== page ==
Air conditioners have fairly basic mechanics and technology. Despite their simplicity, these devices are still considered new developments in the field of cooling products. Electric fans were developed during the Industrial Revolution in the late 19th century. Changes in materials and blades gave rise to the ceiling fan and personal fans for upper class households. From the 1920s to 1950s, steel fans became more affordable and were widely manufactured. Central air conditioning came about in the 1960s and began to replace the use of fans in offices and businesses. Today, air conditioners are widespread throughout many buildings; most new homes and schools built within the last twenty years have central air conditioning. Materials and design techniques continue to advance the efficiency and power of air conditioners. Enclosures and ducts are becoming better insulated, which helps keep the cool air in the system without escape. Compressors, condensers and motors are being developed by innovative manufacturers who strive for more power with less energy, noise or vibration. Older systems may drip water as they work to remove heat from the air, which is undesirable in many environments and models are being worked with to minimize that possibility. Steel remains the most widely used material because of its strength, durability and thermal properties.
Air Conditioner Types
produce cooling units used in homes, offices, commercial and industrial buildings.
- Air conditioning systems consist of all the components needed to effectively circulate cooled and conditioned air throughout a space.
- Air conditioning units are the parts of a system that perform the actual process.
- An air handler distributes the air from a furnace or air conditioner through ducts and vents within a facility.
- A cabinet air conditioner is held in a protective enclosure.
- Central air conditioners provide cooling for an entire building. are strong enough to handle large spaces. consist of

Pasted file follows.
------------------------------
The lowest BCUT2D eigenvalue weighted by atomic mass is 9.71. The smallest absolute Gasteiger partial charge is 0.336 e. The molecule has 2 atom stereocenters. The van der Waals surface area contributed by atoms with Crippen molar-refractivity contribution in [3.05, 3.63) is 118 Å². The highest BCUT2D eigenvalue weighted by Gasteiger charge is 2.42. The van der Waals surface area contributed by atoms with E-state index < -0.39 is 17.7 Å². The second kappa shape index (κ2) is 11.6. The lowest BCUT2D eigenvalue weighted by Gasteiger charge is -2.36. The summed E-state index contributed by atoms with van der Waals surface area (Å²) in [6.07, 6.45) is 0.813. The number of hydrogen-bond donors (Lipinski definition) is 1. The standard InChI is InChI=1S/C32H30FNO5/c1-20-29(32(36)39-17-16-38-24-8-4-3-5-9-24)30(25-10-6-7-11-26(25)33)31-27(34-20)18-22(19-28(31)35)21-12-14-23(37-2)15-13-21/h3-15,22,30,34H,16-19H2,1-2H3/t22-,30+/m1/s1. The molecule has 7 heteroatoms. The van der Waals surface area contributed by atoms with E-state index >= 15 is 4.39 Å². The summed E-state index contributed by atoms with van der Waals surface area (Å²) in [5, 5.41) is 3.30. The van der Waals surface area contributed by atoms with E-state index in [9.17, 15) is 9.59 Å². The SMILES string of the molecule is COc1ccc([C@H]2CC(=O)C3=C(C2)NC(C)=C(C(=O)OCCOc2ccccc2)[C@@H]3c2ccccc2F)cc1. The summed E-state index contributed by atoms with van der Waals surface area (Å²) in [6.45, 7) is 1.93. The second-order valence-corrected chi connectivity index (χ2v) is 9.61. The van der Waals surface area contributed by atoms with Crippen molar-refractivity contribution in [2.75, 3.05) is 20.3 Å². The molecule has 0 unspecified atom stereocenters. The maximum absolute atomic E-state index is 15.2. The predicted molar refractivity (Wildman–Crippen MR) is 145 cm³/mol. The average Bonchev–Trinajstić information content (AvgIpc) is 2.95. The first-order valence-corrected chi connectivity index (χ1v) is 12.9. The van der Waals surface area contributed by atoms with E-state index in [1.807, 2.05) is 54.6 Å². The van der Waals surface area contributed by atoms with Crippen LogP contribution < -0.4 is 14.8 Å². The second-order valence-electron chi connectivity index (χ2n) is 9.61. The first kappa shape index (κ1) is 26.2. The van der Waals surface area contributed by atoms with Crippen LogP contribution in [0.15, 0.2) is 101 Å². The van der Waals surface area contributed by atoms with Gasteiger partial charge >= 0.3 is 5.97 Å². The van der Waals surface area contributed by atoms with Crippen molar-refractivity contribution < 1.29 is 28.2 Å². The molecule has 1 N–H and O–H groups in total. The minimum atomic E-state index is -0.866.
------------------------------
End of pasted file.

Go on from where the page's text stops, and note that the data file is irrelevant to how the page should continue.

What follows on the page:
quiet, compact, indoor air distribution units and an efficient outdoor
compressor linked by refrigerant lines.
- Industrial air conditioners are used to provide cooling in industrial environments.
- are often used in temporary environments, such as construction or other
- Split air conditioners are divided into two parts; one contains hot equipment and is placed outside while the other cool component is located within the facility.
- Spot cooling is performed by portable or mobile air conditioners for precise temperature control of electronics, machinery or a room.
Air Conditioner Terms
A shell-shaped device that is incorporated into an HVAC (heating, ventilation,
air conditioning) system within the suction line in order to protect the
compressor from liquids.
driven by a compressor.
- Drying air
or gas by holding moisture vapor on a desiccant surface without mixing
with its molecular structure.
- The indoor
unit of an air conditioning system that provides conditioned air into
a space. An air handler consists of a heat exchange coil, filters and
A unit of measurement of heat or energy. One BTU is the amount of heat
needed to raise or reduce the temperature of one pound of water by one
- The maximum amount
of heat energy that can be removed from or added to a medium by an HVAC
- Also referred to
as the "heart" of a refrigerating or a/c system, a compressor
is a pump that uses pressure to move refrigerant through pipes between
an outdoor condensing unit and an indoor evaporating unit.
- The process
of changing air into liquid.
- A substance
suitable for absorbing and adsorbing moisture.
The utilization of a central utility system to heat or cool large residential
and industrial areas.
- A device used
to distribute air.
- A device used
for the removal of solid and liquid particles.
with an evaporator that does not have a fan to circulate the air.
- A device capable of transferring heat from one place or medium
- Mass of
water vapor present per unit volume of air, usually measured as grains/ft3,
lbs/ft3 or grams/ft3.
total pressure at the inlet flange of the compressor.
- The required rate
of heat removal.
A device that separates condensate from an air stream.
- A heat
exchanger that lowers the temperature of the inlet air with the help
of the outgoing cold air. In the process, the outgoing air is reheated
by the incoming air.
- The medium
of heat transfer in a refrigeration system that picks up heat by evaporating
at a low temperature and rejects heat by condensing at a high temperature.
- A regenerative
pressure exerted on a liquid and vapor surface.